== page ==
Sunday, September 27, 2020

9/26 Drive to Capitol Reef National Park

 This was an interesting drive because of the varied colors and shapes on the way. It started out fairly flat and dull.  

Then it got more interesting! 


Whatever this rock was, it must have been very soft because it seems to be falling downhill constantly.

Nice to not have much traffic.



Actually, I had been driving through parts of Capitol Reef, but this sign was near the part where the valley had once been settled.

You can tell there are small streams in this area because of the greenery.  And note the color change from dull beige and brown to reddish.  This rock also seems a lot more stable.



This sign was at one of the older cabins.  Mostly, they farmed and had extensive orchards, as well as large families.

Do not worry.  This family moved closer to town by the time they had a lot of kids.  I am assuming they had a larger home there.

Home is still looking good, even if the taillights and running lights do not work.

Now these hills look really weird--something like a child will make with sand on the beach.  But notice the green trees that tell us there is a river here.


This is a settler home and museum where they sell cinnamon rolls in the morning, except they were sold out within 15 minutes of opening!! 

Fruita Campground in the park where I stayed one night.  No cell service and no power, which is a double whammy for me. 

A doe and two fawns just at the edge of the campground.  They must hang around here because there were warning signs about not feeding the deer.  And the orchards were all fenced in with 8' fences for obvious reasons. 

 
 
 
And dad was just down the road a bit.  Mostly, he was chewing his cud and staring at me.

 

It is hard to see, but this gnarled old tree had a lot of burls on it.  Would make a lot of nice bowls.


And an old blacksmith shop.  The door was open, but there was a closed sign, so I did not stop. 

Onward to Escalante, UT, where I have two nights reservations and can get good cell service.


9/25 Canyonlands National Park, Islands in the Sky Area

 Canyonlands National Park really includes several separated areas.  The part nearest Dead Horse Point SP is called the Island in the Sky.  After spending a few days at Dead Horse, and having taken a tour in the bottom of the canyonlands, I spent a few hours on this day trying to see the part of the national park on the top of the mesas. 

Unfortunately, all the people who could not take a vacation in June and July are now taking their vacations, so the national parks are incredibly crowded.  I could not find a place to park near the visitor center or a lot of scenic areas.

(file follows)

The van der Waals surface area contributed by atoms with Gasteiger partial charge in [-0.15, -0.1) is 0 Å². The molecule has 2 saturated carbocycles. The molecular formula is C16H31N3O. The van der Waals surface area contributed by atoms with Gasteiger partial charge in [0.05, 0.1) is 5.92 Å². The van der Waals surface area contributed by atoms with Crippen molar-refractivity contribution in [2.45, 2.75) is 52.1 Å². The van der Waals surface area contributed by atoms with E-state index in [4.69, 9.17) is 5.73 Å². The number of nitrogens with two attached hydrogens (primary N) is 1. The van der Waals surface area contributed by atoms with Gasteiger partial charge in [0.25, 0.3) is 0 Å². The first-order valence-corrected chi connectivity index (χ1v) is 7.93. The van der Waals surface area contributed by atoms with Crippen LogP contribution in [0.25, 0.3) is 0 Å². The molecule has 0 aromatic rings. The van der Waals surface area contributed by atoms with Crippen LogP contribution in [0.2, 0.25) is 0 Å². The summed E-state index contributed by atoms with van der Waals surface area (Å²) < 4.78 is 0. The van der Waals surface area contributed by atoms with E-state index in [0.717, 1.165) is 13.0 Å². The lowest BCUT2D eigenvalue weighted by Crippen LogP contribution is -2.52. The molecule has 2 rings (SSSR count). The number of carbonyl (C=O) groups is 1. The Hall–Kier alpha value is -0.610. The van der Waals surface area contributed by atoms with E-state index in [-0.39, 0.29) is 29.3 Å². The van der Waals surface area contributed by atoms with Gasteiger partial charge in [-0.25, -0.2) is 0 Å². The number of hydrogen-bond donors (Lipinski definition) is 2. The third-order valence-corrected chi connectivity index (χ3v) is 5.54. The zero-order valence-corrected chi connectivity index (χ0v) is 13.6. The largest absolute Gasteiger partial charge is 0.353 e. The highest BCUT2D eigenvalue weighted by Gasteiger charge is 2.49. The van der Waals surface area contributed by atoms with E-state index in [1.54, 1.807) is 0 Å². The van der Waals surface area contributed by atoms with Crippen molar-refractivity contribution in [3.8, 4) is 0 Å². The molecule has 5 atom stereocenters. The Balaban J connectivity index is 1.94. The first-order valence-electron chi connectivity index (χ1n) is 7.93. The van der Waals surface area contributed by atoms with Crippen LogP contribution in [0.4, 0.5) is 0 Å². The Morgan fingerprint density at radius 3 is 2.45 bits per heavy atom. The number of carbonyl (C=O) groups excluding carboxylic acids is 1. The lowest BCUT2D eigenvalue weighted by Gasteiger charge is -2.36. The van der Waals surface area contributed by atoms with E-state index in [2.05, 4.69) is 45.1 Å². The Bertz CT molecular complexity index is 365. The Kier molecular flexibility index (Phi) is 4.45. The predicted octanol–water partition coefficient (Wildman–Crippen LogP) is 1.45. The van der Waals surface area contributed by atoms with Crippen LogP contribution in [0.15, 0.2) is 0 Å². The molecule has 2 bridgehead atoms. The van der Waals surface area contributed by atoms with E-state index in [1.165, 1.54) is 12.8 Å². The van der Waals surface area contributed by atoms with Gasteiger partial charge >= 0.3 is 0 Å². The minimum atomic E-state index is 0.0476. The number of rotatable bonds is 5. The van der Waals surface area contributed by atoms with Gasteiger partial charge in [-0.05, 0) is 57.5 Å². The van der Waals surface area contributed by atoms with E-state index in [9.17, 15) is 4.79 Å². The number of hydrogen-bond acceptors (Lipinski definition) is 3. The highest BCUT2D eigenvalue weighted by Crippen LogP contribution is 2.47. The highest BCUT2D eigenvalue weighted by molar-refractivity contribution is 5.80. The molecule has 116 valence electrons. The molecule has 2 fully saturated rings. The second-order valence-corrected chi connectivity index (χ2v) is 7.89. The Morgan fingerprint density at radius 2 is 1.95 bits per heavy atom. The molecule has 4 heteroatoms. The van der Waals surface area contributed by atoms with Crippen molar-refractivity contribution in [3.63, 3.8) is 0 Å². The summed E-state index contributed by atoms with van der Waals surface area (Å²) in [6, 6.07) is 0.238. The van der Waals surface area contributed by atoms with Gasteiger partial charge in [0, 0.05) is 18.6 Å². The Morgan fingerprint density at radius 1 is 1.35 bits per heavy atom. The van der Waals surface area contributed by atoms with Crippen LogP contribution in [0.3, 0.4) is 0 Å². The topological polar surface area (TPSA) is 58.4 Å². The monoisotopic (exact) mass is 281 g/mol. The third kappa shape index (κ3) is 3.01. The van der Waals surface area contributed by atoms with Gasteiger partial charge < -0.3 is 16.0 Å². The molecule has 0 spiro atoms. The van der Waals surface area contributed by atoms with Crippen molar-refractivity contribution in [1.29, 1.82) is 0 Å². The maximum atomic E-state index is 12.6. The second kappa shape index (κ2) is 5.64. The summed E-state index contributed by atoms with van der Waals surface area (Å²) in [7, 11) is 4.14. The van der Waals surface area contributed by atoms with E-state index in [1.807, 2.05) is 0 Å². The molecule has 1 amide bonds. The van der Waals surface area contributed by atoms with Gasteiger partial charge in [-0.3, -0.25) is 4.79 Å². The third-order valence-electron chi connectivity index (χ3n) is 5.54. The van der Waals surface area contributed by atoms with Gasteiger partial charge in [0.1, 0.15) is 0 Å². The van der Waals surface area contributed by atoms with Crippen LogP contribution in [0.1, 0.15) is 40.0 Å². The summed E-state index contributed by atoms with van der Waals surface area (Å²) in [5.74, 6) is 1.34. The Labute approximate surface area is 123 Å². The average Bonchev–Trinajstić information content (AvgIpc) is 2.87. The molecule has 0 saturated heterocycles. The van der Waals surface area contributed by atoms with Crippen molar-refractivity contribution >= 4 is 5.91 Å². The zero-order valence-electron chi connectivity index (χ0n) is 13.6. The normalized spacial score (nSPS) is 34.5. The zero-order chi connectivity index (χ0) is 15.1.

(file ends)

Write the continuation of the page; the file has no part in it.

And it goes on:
However, I did get some pictures of the Shafer Trail, from the top. Glad I took a tour instead of renting a jeep as I had originally planned!


Lots of zigzagging!






Back to my campground.



Wednesday, September 23, 2020

9/23 Canyon Below Dead Horse Point, UT

 I have been wanting to go down into this valley for several years, but I originally thought it was accessible only by one of those dune buggy things that climbs rocks--not for me.  

However, I discovered it was accessible by a regular, enclosed 4-wheel-drive vehicle, and that there were tours available.  (That helped me eliminate my original idea of renting a jeep and driving it myself.  Another factor to taking a tour instead of driving myself was looking at the far end of Shafer road where it exited the canyon via a bunch of narrow switchbacks.)

Unfortunately, I was not able to get a reservation for earlier in the day, so I ended up with the 4 - 8 pm tour.  WARNING:  There are a lot of photos in this posting, so you might want to skim over them, but don't miss the last few photos. 

The first few miles were paved, and this part went through a wall with pictographs. 



The next section follows a quiet stretch of the Colorado River.  We are just beginning to drop down into the canyon.


The pavement does not last long, however.

This road, both the paved part and the dirt part was built to access a potash plant. The paved part is between Moab and the plant, and the dirt part goes another 20+ miles past the plant and exits in Canyonlands National Park.

No boy scout leaders in the area, so this rock is apparently safe.


These are part of the potash drying ponds seen from the top of the mesa at Dead Horse Point.


Guess I am glad I did not rent that jeep! 

Just a few photos of the mesa edges and the rock layers from the bottom.





Wonderful views!!

A long, straight section of the Shafer road.  It is regularly graded, but parts of it are really just flat rock.


This looks a little iffy!

A view of the river from about halfway up to the top of the canyon.



Getting near the top now.  No stops for photos, so I took these out of the window.

OOOOOhhhhh!

I took this looking straight up the cliff next to the vehicle.  Scary.

This is the road we were just on!!

And a section of the switchbacks.




This was the vehicle that we rode in.  At about two-thirds of the way, the driver stopped where another vehicle from the same company had broken down.  They had sent a mechanic down with a third vehicle, so the passengers from the broken down vehicle rode up to the top in that one, and we had enough space for the mechanic.  They will have to return tomorrow with parts for the broken-down vehicle.

All-in-all, this was a fantastic tour and well worth the price.  It gave me the chance to see part of the canyon I could never have seen otherwise.